Seeking Refuge in Love and Art
At the center of this book are the World War II letters (Feldpostbriefe) of a German artist and art teacher to his wife. While Bernhard Epple’s letters to his wife, Gudrun, address many of the topics usually found in war letters (food, lodging conditions, the weather, problems with the mail service, requests for favors from home), they are unusual in two respects. Each letter is lovingly decorated with a drawing and the letters make few references to the war itself. In addition to many personal communications and expressions of love for his wife and children, Epple writes about landscapes he saw as well as churches, museums and bookstores he visited. Epple’s letters give testimony to how a particular German soldier who was drafted and survived the war did his best to remain a civilian in uniform; distancing himself from a reality that was not of his choosing, seeking comfort and refuge in his love for art and his ability to share this love with his wife, herself an artist. While Epple’s letters are deeply personal, this book is about the human experience of war and the separation from civilian life and from family and friends.
The introduction provides a short discussion of the importance and uses of war letters as historical documents, followed by a biography of the letter writer. The letters make up the two central chapters. e drawings form an integral part of the letters; each is reproduced and accompanied by an English translation of the letter. In addition to the drawings, the text includes several photographs of the letter writer and his family.
Chapter III. 1943–1945
The year 1943 marked a turning point in the war. Germany suffered a crushing defeat in the battle of Stalingrad, which ended in February 1943, with an estimated 800,000 Axis soldiers killed, or missing, among them Epple’s best friend, the artist Hermann Fischer. The North Africa Campaign which had started in 1940, ended in May 1943 with the surrender of the Axis forces, to the Western Allies, setting the stage for the Italian Campaign, followed by the invasion of Sicily two month later and the Italian mainland in September 1943.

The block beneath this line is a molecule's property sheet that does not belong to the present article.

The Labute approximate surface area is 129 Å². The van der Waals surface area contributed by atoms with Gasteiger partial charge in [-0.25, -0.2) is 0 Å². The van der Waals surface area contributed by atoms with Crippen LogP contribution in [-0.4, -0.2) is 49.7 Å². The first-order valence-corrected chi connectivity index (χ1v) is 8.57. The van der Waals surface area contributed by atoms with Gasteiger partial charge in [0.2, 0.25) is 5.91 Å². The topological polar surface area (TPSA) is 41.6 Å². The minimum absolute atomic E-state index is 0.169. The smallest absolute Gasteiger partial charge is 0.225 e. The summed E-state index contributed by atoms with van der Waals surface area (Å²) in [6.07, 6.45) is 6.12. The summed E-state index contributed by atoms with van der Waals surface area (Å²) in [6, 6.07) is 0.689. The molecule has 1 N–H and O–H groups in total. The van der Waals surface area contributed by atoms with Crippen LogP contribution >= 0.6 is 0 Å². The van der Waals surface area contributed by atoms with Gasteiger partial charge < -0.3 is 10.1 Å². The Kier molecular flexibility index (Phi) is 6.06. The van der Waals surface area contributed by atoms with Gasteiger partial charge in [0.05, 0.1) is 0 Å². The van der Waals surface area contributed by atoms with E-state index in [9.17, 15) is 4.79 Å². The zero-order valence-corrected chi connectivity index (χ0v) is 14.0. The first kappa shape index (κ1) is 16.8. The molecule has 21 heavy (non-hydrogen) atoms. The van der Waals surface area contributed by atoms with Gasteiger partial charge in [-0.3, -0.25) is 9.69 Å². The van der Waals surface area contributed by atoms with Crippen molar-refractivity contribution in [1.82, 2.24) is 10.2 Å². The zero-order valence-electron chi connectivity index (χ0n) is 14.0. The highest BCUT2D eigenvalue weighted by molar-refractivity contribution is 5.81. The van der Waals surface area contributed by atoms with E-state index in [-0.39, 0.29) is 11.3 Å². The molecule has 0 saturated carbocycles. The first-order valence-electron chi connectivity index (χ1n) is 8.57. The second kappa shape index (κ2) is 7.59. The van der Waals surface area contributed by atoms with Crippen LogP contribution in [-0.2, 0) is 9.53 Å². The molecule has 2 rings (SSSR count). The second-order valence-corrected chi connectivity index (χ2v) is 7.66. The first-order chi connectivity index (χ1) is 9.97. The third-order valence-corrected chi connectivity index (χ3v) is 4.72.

Throughout the remainder of 1943, the Soviets continued to push the Germans back from previously occupied territories in the East and advanced toward German territory. Starting January 12, 1945 the Red Army breached the German front marching West through East Prussia, Lower Silesia, East Pomerania and Upper Silesia and reaching Berlin in April. The battle of Berlin lasted until May 2. In the West, Allied forces landed in Normandy June 6, 1944, D-Day, eventually crossing the Rhine in the early months of 1945.
For most of this period, the German homeland was under constant air attacks and these intensified dramatically throughout 1944 and 1945. On certain days, over 2000 Allied aircraft were operating over Germany. Industrial production was increasingly halted; railroad and waterways and communica←157 | 158→tion systems were severely damaged; and everyday life disintegrated. Cities were filled with refugees and evacuees. There are no exact figures...
You are not authenticated to view the full text of this chapter or article.
This site requires a subscription or purchase to access the full text of books or journals.
Do you have any questions? Contact us.Or login to access all content.